There's girls all over the world who really, truly love BUST. BUST is one of those things where people have either never heard of it or are really obsessed with it, and there's not much in between. For the most part, when I'm out in the world and people ask what I do and I say I work for BUST, they're like "Is that porn?" and I say no. But one out of ten times, I'll say I work for BUST, and someone's face lights up and they're so excited. And I know they're not excited to meet me, they're just excited by the whole phenomenon of BUST. And that's just the best, because I know there's like a BUST army out there in every industry, in every corner of the world, and it's so nice to just make contact with it.

In your opinion, what makes a good pitch?

Usually we can tell by the pitch whether or not you're a good writer. Sometimes people get hung up on what clips they should use or not having enough references when really the proof is in the paragraph. If you can say, this is who I am, this is what I want to write about, and then write a paragraph that really makes us want to know what happens next and gives us an idea of what the story is about and why it's exciting and interesting, you're going to get the job regardless of your experience. Because if you can do that for us in a paragraph, then with a whole feature length article you'll definitely be able to do that for our readers. The other thing is we've been making BUST for over 25 years now. If you can surprise us with an aspect of women's lives we haven't covered before, we'll probably go for it, because it's very hard to surprise us.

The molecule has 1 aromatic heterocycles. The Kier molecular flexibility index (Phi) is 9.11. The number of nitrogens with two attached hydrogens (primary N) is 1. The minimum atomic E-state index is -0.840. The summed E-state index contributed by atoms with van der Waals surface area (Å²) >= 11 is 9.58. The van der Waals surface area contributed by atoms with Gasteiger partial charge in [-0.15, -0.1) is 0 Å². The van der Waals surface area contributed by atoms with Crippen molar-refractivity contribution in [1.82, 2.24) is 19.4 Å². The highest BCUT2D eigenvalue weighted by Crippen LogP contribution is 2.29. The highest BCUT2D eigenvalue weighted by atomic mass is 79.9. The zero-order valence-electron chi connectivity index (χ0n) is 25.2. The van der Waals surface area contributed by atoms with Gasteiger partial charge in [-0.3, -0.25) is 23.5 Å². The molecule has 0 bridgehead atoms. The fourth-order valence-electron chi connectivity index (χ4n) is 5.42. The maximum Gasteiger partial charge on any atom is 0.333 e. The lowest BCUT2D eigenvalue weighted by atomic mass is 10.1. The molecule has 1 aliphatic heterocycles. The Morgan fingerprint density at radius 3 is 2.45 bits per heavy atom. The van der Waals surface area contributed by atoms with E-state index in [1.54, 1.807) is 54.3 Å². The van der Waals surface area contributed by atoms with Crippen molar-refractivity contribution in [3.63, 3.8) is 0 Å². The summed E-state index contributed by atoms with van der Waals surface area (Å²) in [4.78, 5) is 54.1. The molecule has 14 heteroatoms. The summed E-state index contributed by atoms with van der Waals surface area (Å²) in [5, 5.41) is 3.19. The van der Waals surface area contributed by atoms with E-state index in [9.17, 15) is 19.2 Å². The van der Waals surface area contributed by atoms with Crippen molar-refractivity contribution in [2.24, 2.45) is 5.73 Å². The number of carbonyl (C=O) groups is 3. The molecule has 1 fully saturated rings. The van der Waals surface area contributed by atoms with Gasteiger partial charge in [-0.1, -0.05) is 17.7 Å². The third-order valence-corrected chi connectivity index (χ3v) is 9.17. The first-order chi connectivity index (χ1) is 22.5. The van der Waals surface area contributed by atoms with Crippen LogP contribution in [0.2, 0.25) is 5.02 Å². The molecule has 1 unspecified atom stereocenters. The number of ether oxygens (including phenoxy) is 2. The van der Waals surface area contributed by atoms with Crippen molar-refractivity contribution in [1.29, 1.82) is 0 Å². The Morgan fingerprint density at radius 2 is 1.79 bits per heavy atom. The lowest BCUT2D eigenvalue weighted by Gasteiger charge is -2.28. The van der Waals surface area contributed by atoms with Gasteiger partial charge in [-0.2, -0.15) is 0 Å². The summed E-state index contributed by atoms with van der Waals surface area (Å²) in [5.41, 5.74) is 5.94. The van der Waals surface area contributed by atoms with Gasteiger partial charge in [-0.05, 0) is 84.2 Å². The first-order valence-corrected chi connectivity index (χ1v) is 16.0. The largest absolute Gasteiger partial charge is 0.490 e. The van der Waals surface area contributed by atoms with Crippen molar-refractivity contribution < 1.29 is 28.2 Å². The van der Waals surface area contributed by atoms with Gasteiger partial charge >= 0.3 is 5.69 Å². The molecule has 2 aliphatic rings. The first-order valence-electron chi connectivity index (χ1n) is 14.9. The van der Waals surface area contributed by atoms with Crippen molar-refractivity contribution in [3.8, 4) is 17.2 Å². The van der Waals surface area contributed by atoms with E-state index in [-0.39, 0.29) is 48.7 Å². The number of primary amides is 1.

Using a metaphor, how would you describe your editing/creative process?

It's like a skeleton crew on a massive ship. When people see how well-produced BUST is and how thoughtfully edited and chosen all of the articles are, I think they're surprised to learn it was made by six people. We're a big ship with just the barest minimum of people in control of it. At this time I'm talking to you, the full-time editorial staff of BUST magazine is one person and that's me. Imagine a beautiful ocean liner that's entirely ran by six people. Obviously, though, we have all these freelancers, we're not writing everything ourselves. There's freelance writers, freelance artists-- a whole army of them. But there's six people who are actually controlling the ship.